Sledge hockey champ to speak about literacy struggles

TORONTO — Paul Rosen, a Canadian sledge hockey gold medallist, is not only a winner on the ice. Having recently confronted his secret struggle with reading and writing, the Thornhill, Ont., native has become a literacy awareness champion.

On Jan. 27, Rosen will take part in ABC Life Literacy Canada’s Family Literacy Day and spread his message about the importance of learning. Rosen will make an appearance at the Hershey Centre, where the Ontario Hockey League’s Mississauga Majors and Peterborough Petes are scheduled to battle on the ice.

Family Literacy Day is a national initiative created by ABC Life Literacy Canada in 1999 to raise awareness of the importance of reading and engaging in other literacy-related activities as a family.

While hockey and skating are classic Canadian pastimes, they also teach great life lessons, said Rosen, a Life Literacy Ambassador and Family Literacy Day spokesperson.

“Sport offers tremendous learning opportunities, whether you play the game or watch it from the stands. I will be teaching fans a bit about sledge hockey and challenging lucky fans to take part in an on-ice competition. It’s going to be a fun night of learning and growing together.”  

Rosen, 51, suffered a leg injury during a hockey game as a teenager. The damage, infections and pain plagued him for years, until his lower leg was amputated when he was 39. During rehabilitation, Rosen became interested in sledge hockey – ice hockey for people with physical disabilities – and within one year, he made the Canadian National Sledge Hockey Team.

At age 41, Rosen was the oldest rookie in the history of the sport when he played for Team Canada at the 2002 Salt Lake City Paralympics. At the 2006 Games in Torino, the Canadian team won the sledge hockey gold medal.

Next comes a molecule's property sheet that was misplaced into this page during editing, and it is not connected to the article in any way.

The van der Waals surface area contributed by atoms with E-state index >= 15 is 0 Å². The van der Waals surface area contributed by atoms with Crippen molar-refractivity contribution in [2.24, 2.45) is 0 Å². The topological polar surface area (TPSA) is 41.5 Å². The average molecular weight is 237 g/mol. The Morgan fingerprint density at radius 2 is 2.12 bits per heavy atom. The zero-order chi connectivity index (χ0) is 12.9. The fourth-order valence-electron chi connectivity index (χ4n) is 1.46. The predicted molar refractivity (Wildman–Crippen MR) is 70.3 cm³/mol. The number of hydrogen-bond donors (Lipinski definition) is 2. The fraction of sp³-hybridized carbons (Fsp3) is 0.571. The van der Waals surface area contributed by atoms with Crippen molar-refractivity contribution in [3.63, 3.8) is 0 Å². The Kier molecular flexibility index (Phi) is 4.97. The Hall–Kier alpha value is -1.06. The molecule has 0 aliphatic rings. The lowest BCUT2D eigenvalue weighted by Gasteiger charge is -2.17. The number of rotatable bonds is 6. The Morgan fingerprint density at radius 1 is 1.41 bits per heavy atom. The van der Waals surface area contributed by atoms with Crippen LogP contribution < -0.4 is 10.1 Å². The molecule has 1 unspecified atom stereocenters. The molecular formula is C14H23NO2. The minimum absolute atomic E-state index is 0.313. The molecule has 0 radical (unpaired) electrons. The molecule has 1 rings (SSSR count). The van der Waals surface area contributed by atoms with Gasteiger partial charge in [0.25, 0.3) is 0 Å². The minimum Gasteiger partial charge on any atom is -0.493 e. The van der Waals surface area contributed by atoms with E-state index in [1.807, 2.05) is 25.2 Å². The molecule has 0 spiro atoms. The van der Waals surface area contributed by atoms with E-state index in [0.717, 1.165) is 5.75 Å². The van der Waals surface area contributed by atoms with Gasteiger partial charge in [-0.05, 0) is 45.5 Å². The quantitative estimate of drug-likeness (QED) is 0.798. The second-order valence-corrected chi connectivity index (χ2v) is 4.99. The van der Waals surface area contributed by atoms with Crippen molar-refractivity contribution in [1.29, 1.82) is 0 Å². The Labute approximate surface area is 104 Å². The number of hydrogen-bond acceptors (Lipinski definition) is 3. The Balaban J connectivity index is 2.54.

While Rosen is currently ranked as the number 1 sledge hockey goaltender in the world, he says overcoming his challenges with reading and writing has been equally fulfilling.

After six months of courses, he went from a Grade 6 reading level to a university reading level. He said he was inspired to go public with his story after Jacques Demers, a former head coach in the NHL, who is now a Canadian senator, revealed his own struggles with literacy a few years ago.

“This doesn’t have any boundaries,” Rosen said. “You can be anyone in the spotlight and still have difficulties with reading and writing. It’s not your fault.”

Rosen said his eldest daughter, who recently had a baby, really pushed him to improve his abilities. “She wanted me to go back and confront my demons from school and show myself that I’m capable of accomplishing anything. I did it for myself and my kids. I can now sit down and read to my grandson.”

At the Jan. 27 event, Rosen said he will stress to attendees how anything is possible when you put your mind to it. “Literacy is so important. Reading, writing, education is so important. You can go anywhere in the world by reading a book. If there’s a challenge in your life, take it as an opportunity, not an obstacle.”

He said being an ABC Life Literacy ambassador is a huge honour. “Education was never something I took seriously growing up. I never read books. I was always ashamed of my struggles. I’m thrilled to have the opportunity and responsibility now to get adults to realize that they don’t have to feel embarrassed.”

Rosen is now in midst of writing his own life story. “It sends out the message that anything is possible. Dreams can come true, and to believe in someone is so much more rewarding than giving up on them,” he said.

For tickets to the game at Hershey Centre, call 905-502-7788, ext. 1, or visit the box office. Doors open at 6:30 p.m. with the puck drop at 7:30 p.m. For more information, visit